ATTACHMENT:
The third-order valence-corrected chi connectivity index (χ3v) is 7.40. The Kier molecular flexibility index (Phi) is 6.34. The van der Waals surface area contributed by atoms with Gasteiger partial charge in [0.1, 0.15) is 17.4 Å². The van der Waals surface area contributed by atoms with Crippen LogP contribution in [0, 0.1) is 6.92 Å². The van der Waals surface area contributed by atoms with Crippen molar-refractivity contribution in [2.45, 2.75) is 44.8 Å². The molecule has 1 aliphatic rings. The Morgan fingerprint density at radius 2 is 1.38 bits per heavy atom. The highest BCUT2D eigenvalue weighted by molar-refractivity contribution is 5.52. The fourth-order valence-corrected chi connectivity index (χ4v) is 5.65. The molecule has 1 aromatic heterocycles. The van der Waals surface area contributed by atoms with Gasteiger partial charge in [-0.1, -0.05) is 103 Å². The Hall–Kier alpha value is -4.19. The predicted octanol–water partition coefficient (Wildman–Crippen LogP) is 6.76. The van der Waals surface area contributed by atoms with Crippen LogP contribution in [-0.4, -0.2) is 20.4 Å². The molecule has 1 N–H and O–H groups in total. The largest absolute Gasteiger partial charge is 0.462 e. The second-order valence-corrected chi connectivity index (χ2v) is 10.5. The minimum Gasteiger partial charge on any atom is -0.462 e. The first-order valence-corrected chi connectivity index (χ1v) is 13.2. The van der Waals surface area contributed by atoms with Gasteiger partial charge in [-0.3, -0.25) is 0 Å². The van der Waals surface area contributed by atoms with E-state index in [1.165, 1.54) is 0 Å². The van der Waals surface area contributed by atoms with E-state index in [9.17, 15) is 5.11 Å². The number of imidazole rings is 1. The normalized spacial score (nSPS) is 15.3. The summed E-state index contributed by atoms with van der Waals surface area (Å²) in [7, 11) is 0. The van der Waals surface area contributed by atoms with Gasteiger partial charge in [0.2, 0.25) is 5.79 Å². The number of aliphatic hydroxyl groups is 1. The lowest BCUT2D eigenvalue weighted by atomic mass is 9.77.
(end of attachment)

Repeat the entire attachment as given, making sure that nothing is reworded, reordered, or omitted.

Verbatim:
The third-order valence-corrected chi connectivity index (χ3v) is 7.40. The Kier molecular flexibility index (Phi) is 6.34. The van der Waals surface area contributed by atoms with Gasteiger partial charge in [0.1, 0.15) is 17.4 Å². The van der Waals surface area contributed by atoms with Crippen LogP contribution in [0, 0.1) is 6.92 Å². The van der Waals surface area contributed by atoms with Crippen molar-refractivity contribution in [2.45, 2.75) is 44.8 Å². The molecule has 1 aliphatic rings. The Morgan fingerprint density at radius 2 is 1.38 bits per heavy atom. The highest BCUT2D eigenvalue weighted by molar-refractivity contribution is 5.52. The fourth-order valence-corrected chi connectivity index (χ4v) is 5.65. The molecule has 1 aromatic heterocycles. The van der Waals surface area contributed by atoms with Gasteiger partial charge in [-0.1, -0.05) is 103 Å². The Hall–Kier alpha value is -4.19. The predicted octanol–water partition coefficient (Wildman–Crippen LogP) is 6.76. The van der Waals surface area contributed by atoms with Crippen LogP contribution in [-0.4, -0.2) is 20.4 Å². The molecule has 1 N–H and O–H groups in total. The largest absolute Gasteiger partial charge is 0.462 e. The second-order valence-corrected chi connectivity index (χ2v) is 10.5. The minimum Gasteiger partial charge on any atom is -0.462 e. The first-order valence-corrected chi connectivity index (χ1v) is 13.2. The van der Waals surface area contributed by atoms with Gasteiger partial charge in [-0.3, -0.25) is 0 Å². The van der Waals surface area contributed by atoms with E-state index in [1.165, 1.54) is 0 Å². The van der Waals surface area contributed by atoms with E-state index in [9.17, 15) is 5.11 Å². The number of imidazole rings is 1. The normalized spacial score (nSPS) is 15.3. The summed E-state index contributed by atoms with van der Waals surface area (Å²) in [7, 11) is 0. The van der Waals surface area contributed by atoms with Gasteiger partial charge in [0.2, 0.25) is 5.79 Å². The number of aliphatic hydroxyl groups is 1. The lowest BCUT2D eigenvalue weighted by atomic mass is 9.77.